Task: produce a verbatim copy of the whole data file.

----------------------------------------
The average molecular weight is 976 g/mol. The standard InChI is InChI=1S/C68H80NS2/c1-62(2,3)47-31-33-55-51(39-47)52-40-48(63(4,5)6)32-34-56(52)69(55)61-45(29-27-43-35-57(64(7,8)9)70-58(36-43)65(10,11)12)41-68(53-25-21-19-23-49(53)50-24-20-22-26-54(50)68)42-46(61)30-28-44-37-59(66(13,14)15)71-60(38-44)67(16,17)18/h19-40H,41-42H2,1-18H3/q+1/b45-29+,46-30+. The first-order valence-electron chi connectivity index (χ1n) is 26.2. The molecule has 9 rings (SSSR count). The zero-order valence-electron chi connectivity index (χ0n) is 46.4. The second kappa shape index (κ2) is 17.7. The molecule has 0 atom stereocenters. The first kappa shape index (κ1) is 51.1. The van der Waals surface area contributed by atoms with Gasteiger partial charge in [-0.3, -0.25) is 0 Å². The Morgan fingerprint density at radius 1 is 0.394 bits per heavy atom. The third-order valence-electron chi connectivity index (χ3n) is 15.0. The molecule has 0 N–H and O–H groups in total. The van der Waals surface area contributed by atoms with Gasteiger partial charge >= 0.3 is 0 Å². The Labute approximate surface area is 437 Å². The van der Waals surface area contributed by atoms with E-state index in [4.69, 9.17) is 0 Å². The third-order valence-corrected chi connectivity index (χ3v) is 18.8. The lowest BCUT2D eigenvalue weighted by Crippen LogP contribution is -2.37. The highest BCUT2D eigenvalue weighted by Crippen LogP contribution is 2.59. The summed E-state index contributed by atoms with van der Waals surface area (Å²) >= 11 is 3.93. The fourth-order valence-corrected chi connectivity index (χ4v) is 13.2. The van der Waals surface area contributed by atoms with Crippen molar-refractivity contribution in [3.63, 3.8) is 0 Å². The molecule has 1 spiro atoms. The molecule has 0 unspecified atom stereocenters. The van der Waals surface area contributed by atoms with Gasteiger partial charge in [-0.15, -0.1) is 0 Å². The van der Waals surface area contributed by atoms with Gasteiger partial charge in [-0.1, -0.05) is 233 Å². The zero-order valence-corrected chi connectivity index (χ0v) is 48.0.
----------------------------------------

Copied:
The average molecular weight is 976 g/mol. The standard InChI is InChI=1S/C68H80NS2/c1-62(2,3)47-31-33-55-51(39-47)52-40-48(63(4,5)6)32-34-56(52)69(55)61-45(29-27-43-35-57(64(7,8)9)70-58(36-43)65(10,11)12)41-68(53-25-21-19-23-49(53)50-24-20-22-26-54(50)68)42-46(61)30-28-44-37-59(66(13,14)15)71-60(38-44)67(16,17)18/h19-40H,41-42H2,1-18H3/q+1/b45-29+,46-30+. The first-order valence-electron chi connectivity index (χ1n) is 26.2. The molecule has 9 rings (SSSR count). The zero-order valence-electron chi connectivity index (χ0n) is 46.4. The second kappa shape index (κ2) is 17.7. The molecule has 0 atom stereocenters. The first kappa shape index (κ1) is 51.1. The van der Waals surface area contributed by atoms with Gasteiger partial charge in [-0.3, -0.25) is 0 Å². The Morgan fingerprint density at radius 1 is 0.394 bits per heavy atom. The third-order valence-electron chi connectivity index (χ3n) is 15.0. The molecule has 0 N–H and O–H groups in total. The van der Waals surface area contributed by atoms with Gasteiger partial charge >= 0.3 is 0 Å². The Labute approximate surface area is 437 Å². The van der Waals surface area contributed by atoms with E-state index in [4.69, 9.17) is 0 Å². The third-order valence-corrected chi connectivity index (χ3v) is 18.8. The lowest BCUT2D eigenvalue weighted by Crippen LogP contribution is -2.37. The highest BCUT2D eigenvalue weighted by Crippen LogP contribution is 2.59. The summed E-state index contributed by atoms with van der Waals surface area (Å²) >= 11 is 3.93. The fourth-order valence-corrected chi connectivity index (χ4v) is 13.2. The van der Waals surface area contributed by atoms with Crippen molar-refractivity contribution in [3.63, 3.8) is 0 Å². The molecule has 1 spiro atoms. The molecule has 0 unspecified atom stereocenters. The van der Waals surface area contributed by atoms with Gasteiger partial charge in [-0.15, -0.1) is 0 Å². The van der Waals surface area contributed by atoms with Gasteiger partial charge in [-0.1, -0.05) is 233 Å². The zero-order valence-corrected chi connectivity index (χ0v) is 48.0.